When a a caller wishes to place a call hook switch 914 is released causing an input 607 to deliver an "off-hook" signal to module 218. A "dial tone" control signal is returned by one of outputs 608 to synthesizer 902. Pushbutton keypad 901 is then operated in the normal fashion. The dialing information is forwarded by module 218 over cable drop 220 to the associated remote interrogator unit 117, 215 or 216 where it is relayed through the CATV cable system to the headend computer 105. Here the called station is tested for a busy by automatic consultation of the activity tables by computer 105. If the called station is free both stations are assigned an available talking channel by headend control computer 105. Talking channels are established on single sideband suppressed carrier analog channels carried by the CATV cable system. Voice transmitter 904 and voice receiver 905 are conventional circuits and may conveniently be implemented with integrated circuits. The information defining the frequency of the talking channel is downloaded through the cable system to the associated remote interrogator unit and subsequently down the subscriber drop 220 to the subscriber CATV telephone set 900. Digital information originated at the headend is passed through the serial output port 611 of the transponder module 218 to the synthesizer circuit 902 to set the frequencies of the voice transmitter 905 and the voice receiver 906. These frequencies may be established conveniently in any desired section of the upstream and downstream spectra of the cable system and need have no special relationship to the data channel frequencies. The synthesizer 902 controls a first voltage controlled oscillator 903 used for transmission and a second VCO 904 used to select the desired receive signal in the receiver 906. Signals from the microphone of handset 911 are fed into transmitter 905 where they modulate the carrier provided by transmit VCO 903 and are then fed into power divider 907 which in this instance operates as a power combiner. The signal from the power combiner 907 is then applied through directional coupler 909 into the CATV system. Telephone transmissions are carried on frequencies which are passed to the remote interrogator unit 117, 215 or 216. The signal to be received by the telephone set 900 is delivered through the remote interrogator unit 117, 215 or 216, down the subscriber drop cable through the directional coupler 909 and the power divider 907 into the receiver 906. The frequency of the receiver VCO 904 is set for proper demodulation of the single sideband supressed carrier audio signal. The demodulated audio signal produces the audio output for the handset 911.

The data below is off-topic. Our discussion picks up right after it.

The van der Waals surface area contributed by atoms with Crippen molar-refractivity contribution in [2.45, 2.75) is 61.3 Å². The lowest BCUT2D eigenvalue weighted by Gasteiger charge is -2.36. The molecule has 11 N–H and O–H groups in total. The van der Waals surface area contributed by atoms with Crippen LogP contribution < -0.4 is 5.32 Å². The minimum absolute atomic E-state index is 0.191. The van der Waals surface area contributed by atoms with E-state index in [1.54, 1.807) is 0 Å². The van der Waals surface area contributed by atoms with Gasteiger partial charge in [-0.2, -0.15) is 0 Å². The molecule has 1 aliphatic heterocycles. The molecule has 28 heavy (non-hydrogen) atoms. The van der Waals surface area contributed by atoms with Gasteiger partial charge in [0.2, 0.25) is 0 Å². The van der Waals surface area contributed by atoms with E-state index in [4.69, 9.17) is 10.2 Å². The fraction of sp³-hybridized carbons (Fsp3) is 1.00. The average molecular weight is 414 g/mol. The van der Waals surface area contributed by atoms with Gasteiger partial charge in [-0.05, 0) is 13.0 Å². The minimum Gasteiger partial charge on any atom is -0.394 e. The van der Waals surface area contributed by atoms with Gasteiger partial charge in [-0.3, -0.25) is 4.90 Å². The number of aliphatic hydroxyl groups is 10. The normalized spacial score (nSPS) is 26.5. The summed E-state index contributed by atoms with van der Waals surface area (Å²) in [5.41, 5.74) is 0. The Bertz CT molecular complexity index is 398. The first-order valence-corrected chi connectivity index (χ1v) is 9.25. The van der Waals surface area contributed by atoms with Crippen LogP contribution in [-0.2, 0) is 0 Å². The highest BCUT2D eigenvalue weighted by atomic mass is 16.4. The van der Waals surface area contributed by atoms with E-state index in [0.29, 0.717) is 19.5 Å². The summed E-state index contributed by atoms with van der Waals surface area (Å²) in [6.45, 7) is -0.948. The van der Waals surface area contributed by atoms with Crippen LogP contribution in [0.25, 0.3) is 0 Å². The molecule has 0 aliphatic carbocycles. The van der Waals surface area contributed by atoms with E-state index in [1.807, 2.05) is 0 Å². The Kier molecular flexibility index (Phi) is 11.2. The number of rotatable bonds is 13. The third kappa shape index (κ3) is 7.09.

The above is a simplified description. In actual practice a pilot frequency, generated at the headend and transmitted throughout the cable system, is employed and operates as a universal frequency reference to facilitate frequency locking of all voice transmitters 905 and voice receivers 906 on the cable system. Since there are then no frequency errors between units operating on the same channel any residual carriers generated in the single sideband suppressed carrier modulation process will not cause beat tones when detected together in the voice receivers 906. Demodulation of several single sideband signals may be concurrently accomplished in the voice receiver 906. The requirement for this simultaneous demodulation always exists since both talking parties are on the same radio frequency channel. Conference calling is merely an extension of this principal and is accomplished by assigning all conference talkers to the same channel.